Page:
How To Move On

Just as with depression or PTSD, complicated grief shouldn't be ignored. Individuals with the condition aren't likely to get better on their own, plus they're at risk for physical health problems and have a higher suicide rate. If you think you may be experiencing symptoms, talk with your doctor or a mental health professional to discuss ways to treat it.

Although antidepressants are often ineffective, some research points to psychotherapy techniques used in treating PTSD as being helpful. A 2005 study published in the Journal of the American Medical Association compared standard psychotherapy with a specially designed complicated-grief treatment in 95 adults suffering from the disorder.

In the complicated-grief treatment, the therapist informed participants about normal and complicated grief and discussed "adaptive coping" (adjusting to the loss, restoring one's own sense of having a satisfying life, and regaining interest in the future). The participants' trauma-like symptoms were addressed with techniques similar to exposure therapy.

Specifically, the therapist guided them in "revisiting" the death (retelling the story, listening to a recording of that story, and having an imagined conversation with the deceased) and in confronting avoided situations and activities. They were then guided in developing goals for their future and concrete plans for putting those goals into action. At the end of the study, 51 percent of the participants in the complicated-grief treatment had improved compared with 28 percent of those in the interpersonal psychotherapy group.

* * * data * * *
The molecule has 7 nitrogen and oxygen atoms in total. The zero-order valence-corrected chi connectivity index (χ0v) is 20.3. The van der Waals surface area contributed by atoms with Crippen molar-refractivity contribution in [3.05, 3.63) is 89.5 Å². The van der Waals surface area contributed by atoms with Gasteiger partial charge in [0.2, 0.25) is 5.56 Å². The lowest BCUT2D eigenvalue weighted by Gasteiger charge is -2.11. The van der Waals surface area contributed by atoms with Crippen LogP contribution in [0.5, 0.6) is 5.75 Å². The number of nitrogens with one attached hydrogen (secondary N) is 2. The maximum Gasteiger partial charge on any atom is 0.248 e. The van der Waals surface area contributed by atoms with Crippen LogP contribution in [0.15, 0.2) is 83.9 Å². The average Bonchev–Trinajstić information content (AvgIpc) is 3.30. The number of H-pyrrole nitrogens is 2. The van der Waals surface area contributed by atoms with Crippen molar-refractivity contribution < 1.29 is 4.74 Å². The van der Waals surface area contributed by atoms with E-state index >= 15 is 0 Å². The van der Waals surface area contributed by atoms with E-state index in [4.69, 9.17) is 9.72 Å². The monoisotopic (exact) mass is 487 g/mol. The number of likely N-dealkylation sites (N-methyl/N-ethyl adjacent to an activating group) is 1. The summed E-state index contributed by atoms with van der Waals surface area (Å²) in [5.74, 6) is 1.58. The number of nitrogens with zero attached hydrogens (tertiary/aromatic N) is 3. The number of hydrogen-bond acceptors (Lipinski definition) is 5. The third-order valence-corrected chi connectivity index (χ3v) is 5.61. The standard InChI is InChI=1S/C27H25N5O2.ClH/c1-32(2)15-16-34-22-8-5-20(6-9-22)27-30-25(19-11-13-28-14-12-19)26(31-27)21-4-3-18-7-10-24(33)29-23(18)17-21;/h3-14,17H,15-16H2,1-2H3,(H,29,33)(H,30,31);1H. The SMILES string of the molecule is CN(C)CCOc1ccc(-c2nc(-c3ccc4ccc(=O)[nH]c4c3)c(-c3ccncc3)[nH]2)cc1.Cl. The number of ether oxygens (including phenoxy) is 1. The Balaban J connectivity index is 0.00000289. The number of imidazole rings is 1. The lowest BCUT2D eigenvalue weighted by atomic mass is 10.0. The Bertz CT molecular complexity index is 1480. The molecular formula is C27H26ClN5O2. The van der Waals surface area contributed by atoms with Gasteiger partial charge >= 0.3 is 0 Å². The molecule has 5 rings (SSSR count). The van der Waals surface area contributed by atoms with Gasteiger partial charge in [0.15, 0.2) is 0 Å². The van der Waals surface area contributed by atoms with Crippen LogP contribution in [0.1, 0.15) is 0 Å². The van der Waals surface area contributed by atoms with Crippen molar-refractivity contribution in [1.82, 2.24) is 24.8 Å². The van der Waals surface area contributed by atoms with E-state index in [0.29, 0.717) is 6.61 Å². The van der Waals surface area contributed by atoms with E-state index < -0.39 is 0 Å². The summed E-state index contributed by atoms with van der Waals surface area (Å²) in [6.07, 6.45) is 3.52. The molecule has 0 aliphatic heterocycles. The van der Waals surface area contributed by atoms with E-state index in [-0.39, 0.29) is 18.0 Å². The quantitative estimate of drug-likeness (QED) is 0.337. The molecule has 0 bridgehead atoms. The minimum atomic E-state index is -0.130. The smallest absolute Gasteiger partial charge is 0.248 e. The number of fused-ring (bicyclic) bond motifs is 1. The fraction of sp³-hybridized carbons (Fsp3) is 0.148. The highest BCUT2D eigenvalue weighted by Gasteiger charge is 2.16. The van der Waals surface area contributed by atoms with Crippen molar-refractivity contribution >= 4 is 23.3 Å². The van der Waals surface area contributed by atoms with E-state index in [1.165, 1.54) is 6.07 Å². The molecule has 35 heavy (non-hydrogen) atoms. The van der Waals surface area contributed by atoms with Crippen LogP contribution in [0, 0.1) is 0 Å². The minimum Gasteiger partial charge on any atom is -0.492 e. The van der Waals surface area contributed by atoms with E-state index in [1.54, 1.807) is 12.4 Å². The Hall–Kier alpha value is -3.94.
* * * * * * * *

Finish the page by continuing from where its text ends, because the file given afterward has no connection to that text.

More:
Staying physically active and maintaining social relationships may also help prevent complicated grief, as can joining a support group for bereaved people. Talking with others who’ve experienced similar grief may help you cope with your own loss and form new friendships.

Finally, remember that the end of the grieving process does not mean the end of sadness. It’s often natural—especially when you’ve lost a spouse or close relative—for sadness to last a lifetime. But when you can accept the loss and look forward to the future, you're ready to stop grieving.

Publication Review By: Karen L. Swartz, M.D.

Published: 20 Aug 2013

Last Modified: 20 Aug 2013